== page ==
Vessels and Containers


Hey, it’s been a while since I’ve done an old-fashioned Romanian language lesson, eh? But it’s Friday and for some odd reason, I always get the urge to write on the subject at the end of the week. So let’s do it!

Click on the links below to see the gender and declinations for each word, some of which can be very tricky for those learning Romanian (see especially ceașcă below) .

cană (con-uh) – A “cup” as in the kind of drinking vessel one uses with a saucer. If it doesn’t ordinarily come with a saucer, it isn’t a cană.

ceașcă (chosh-kuh) – A “mug” as in the thick-walled porcelain drinking vessel used primarily for coffee and other hot liquids.

cutie (koo-TEE-eh) – In most circumstances, this would refer to a box, whether a wooden box or a box of juice, etc. It is also used, however, to refer to food in a can, as in canned tuna, etcetera.

doza – This word means “dose” but it is also the word used to refer to a “can” but for drinks only. Therefore if it’s a can of drinks, it’s doza while a can of food is cutie.

farfurie (far-FUR-RY-eh) – The most common word for a plate. However be advised that often times the same word is used for a bowl as well.

bol (bowl) – Occasionally used to refer to a bowl to distinguish it from a flat farfurie.

sticlă (steek-luh) – Literally means the substance “glass” but never “glass meaning drinking vessel”. Instead, sticlă in Romanian usually means a bottle when referring to drinking vessels.

pahar (puh-HAR) – The most ubiquitous word for any drinking vessel, similar both to “cup” and “glass” in English.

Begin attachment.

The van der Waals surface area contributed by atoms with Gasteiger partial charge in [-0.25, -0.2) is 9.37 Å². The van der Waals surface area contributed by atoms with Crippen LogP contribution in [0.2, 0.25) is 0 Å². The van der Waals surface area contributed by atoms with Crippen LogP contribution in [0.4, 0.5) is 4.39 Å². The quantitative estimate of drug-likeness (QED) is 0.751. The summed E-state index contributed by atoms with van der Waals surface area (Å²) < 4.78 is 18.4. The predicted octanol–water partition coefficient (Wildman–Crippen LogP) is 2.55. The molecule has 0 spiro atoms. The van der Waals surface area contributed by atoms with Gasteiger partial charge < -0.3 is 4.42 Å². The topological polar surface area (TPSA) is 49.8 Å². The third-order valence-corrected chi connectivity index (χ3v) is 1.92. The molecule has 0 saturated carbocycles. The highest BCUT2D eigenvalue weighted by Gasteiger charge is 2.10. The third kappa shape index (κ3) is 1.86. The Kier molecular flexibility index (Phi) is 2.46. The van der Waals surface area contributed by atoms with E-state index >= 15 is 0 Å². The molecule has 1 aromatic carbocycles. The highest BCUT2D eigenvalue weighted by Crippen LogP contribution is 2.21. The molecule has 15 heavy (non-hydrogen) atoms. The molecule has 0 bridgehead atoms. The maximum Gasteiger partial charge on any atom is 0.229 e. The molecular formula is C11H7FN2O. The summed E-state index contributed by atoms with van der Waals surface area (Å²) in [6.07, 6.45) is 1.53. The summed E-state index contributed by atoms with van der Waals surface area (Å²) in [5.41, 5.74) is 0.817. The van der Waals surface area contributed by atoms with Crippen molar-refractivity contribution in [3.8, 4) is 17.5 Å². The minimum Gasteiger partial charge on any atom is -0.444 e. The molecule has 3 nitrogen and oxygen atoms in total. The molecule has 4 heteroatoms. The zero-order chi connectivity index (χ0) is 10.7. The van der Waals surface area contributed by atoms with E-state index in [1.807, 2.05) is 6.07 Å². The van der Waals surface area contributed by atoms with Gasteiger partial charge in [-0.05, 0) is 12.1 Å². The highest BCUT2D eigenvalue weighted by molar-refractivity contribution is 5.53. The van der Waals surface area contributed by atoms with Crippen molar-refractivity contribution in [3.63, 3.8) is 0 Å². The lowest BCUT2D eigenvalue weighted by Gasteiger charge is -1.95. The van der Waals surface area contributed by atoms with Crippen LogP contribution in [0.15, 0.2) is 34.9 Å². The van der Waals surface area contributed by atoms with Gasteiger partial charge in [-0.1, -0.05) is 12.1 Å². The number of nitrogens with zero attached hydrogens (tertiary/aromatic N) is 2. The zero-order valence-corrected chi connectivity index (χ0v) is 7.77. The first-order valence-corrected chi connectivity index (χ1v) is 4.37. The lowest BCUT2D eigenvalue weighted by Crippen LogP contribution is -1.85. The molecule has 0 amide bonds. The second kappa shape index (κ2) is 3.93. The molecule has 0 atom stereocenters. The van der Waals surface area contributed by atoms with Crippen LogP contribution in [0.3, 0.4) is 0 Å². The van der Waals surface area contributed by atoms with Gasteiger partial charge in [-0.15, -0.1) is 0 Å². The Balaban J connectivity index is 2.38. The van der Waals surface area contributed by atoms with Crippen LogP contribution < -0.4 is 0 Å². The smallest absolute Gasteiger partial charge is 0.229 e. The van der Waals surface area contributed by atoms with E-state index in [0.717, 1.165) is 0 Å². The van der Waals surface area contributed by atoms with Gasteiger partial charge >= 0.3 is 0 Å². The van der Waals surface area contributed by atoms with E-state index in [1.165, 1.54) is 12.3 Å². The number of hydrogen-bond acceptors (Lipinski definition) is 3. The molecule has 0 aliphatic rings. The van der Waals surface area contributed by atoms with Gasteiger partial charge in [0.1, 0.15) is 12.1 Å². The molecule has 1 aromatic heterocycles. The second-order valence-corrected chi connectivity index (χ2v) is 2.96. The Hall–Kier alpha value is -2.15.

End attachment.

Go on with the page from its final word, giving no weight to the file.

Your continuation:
halbă (hall-buh) – A stein or a mug, referring exclusively to the drinking vessel used for beer.

Therefore:

bere la halba – A mug/stein of beer (or “draft beer” in some situations)
bere la sticla – A bottle of beer
bere la doza – An aluminum can of beer

vas (vahss) – Sometimes exactly equivalent to the English word “vase”, as in a narrow, slender receptacle used to display flowers, etc. but sometimes it refers to a container used to transport liquids.

flacon (flock-cone) – Translated into English this would be “flask” but it also refers to plastic bottles with a flip lid that are used for such items as ketchup, mustard, etcetera.

oală (wallah) – The generic term for any pot used for cooking.

ceaun (chah-oon) – A term used for a much larger cooking pot, similar to the English word “cauldron”.

ceainic (chai-neek) – From the word ceai meaning “tea”, this word refers to a kettle or the vessel used to heat water in order to make tea.

ibric (ee-breek) – A regional vessel that is narrow, deep and has a longer handle, used for heating liquids, especially to make coffee. Click here to see a picture of an ornate ibric.

tigaie (tee-GUY-eh) – The generic term for a pan, as in a frying pan, or sometimes called a skillet in English.

pungă (poon-guh) – The most generic term for any bag.

plasă (plah-suh) – In ordinary Romanian, this means a “net”, however in the Banat and some other regions, this is the common word for any bag.

sac (sock) – This word refers to both “sack” in English as well as any larger bag. Therefore a garbage/rubbish bag would be a sac while a smaller shopping bag would be a pungă.

plic (pleek) – Refers to a paper pack(et), an envelope or in UKEnglish a “sachet” of something, such as sugar or salt.

găleată (gully-OTT-uh) – The most common term for any bucket.

lighean (league-ee-AWN) – A much shallower bucket, usually used for washing clothes.

Obviously there are dozens of other words for containers and vessels but this should get you started.

AND NOW YOU KNOW!